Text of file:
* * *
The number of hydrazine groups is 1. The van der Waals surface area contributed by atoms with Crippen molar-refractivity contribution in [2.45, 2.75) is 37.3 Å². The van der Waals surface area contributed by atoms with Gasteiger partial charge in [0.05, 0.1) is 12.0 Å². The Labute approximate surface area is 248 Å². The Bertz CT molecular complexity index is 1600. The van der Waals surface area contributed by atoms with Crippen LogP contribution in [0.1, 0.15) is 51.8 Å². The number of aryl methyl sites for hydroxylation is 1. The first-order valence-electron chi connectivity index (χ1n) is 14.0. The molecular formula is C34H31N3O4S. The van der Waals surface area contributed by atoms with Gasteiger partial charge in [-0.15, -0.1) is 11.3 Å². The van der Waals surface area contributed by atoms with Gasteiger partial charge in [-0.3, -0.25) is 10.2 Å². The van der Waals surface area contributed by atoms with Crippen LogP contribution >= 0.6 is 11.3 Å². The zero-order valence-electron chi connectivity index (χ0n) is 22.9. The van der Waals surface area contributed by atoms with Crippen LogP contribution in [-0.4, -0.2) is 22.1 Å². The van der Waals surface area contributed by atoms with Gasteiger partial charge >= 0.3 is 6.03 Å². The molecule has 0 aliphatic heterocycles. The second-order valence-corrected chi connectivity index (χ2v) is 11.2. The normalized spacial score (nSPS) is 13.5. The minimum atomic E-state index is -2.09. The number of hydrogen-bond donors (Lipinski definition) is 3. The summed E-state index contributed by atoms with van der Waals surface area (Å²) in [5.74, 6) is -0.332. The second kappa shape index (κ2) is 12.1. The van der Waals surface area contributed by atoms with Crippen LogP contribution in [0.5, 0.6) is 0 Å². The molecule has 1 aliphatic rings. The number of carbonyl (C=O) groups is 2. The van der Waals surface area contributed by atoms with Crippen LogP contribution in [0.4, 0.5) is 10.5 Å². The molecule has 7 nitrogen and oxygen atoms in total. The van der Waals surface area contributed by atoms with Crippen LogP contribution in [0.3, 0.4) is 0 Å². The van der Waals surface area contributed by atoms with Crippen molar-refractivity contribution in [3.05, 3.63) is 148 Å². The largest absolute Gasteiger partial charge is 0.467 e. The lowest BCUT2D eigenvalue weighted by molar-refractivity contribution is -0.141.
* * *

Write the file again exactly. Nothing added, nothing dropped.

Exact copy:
The number of hydrazine groups is 1. The van der Waals surface area contributed by atoms with Crippen molar-refractivity contribution in [2.45, 2.75) is 37.3 Å². The van der Waals surface area contributed by atoms with Gasteiger partial charge in [0.05, 0.1) is 12.0 Å². The Labute approximate surface area is 248 Å². The Bertz CT molecular complexity index is 1600. The van der Waals surface area contributed by atoms with Crippen LogP contribution in [0.1, 0.15) is 51.8 Å². The number of aryl methyl sites for hydroxylation is 1. The first-order valence-electron chi connectivity index (χ1n) is 14.0. The molecular formula is C34H31N3O4S. The van der Waals surface area contributed by atoms with Gasteiger partial charge in [-0.15, -0.1) is 11.3 Å². The van der Waals surface area contributed by atoms with Gasteiger partial charge in [-0.3, -0.25) is 10.2 Å². The van der Waals surface area contributed by atoms with Crippen LogP contribution >= 0.6 is 11.3 Å². The zero-order valence-electron chi connectivity index (χ0n) is 22.9. The van der Waals surface area contributed by atoms with Crippen LogP contribution in [-0.4, -0.2) is 22.1 Å². The van der Waals surface area contributed by atoms with Gasteiger partial charge >= 0.3 is 6.03 Å². The molecule has 0 aliphatic heterocycles. The second-order valence-corrected chi connectivity index (χ2v) is 11.2. The normalized spacial score (nSPS) is 13.5. The minimum atomic E-state index is -2.09. The number of hydrogen-bond donors (Lipinski definition) is 3. The summed E-state index contributed by atoms with van der Waals surface area (Å²) in [5.74, 6) is -0.332. The second kappa shape index (κ2) is 12.1. The van der Waals surface area contributed by atoms with Crippen LogP contribution in [0.5, 0.6) is 0 Å². The molecule has 1 aliphatic rings. The number of carbonyl (C=O) groups is 2. The van der Waals surface area contributed by atoms with Crippen LogP contribution in [0.4, 0.5) is 10.5 Å². The molecule has 7 nitrogen and oxygen atoms in total. The van der Waals surface area contributed by atoms with Crippen LogP contribution in [0.3, 0.4) is 0 Å². The van der Waals surface area contributed by atoms with Crippen molar-refractivity contribution in [3.05, 3.63) is 148 Å². The largest absolute Gasteiger partial charge is 0.467 e. The lowest BCUT2D eigenvalue weighted by molar-refractivity contribution is -0.141.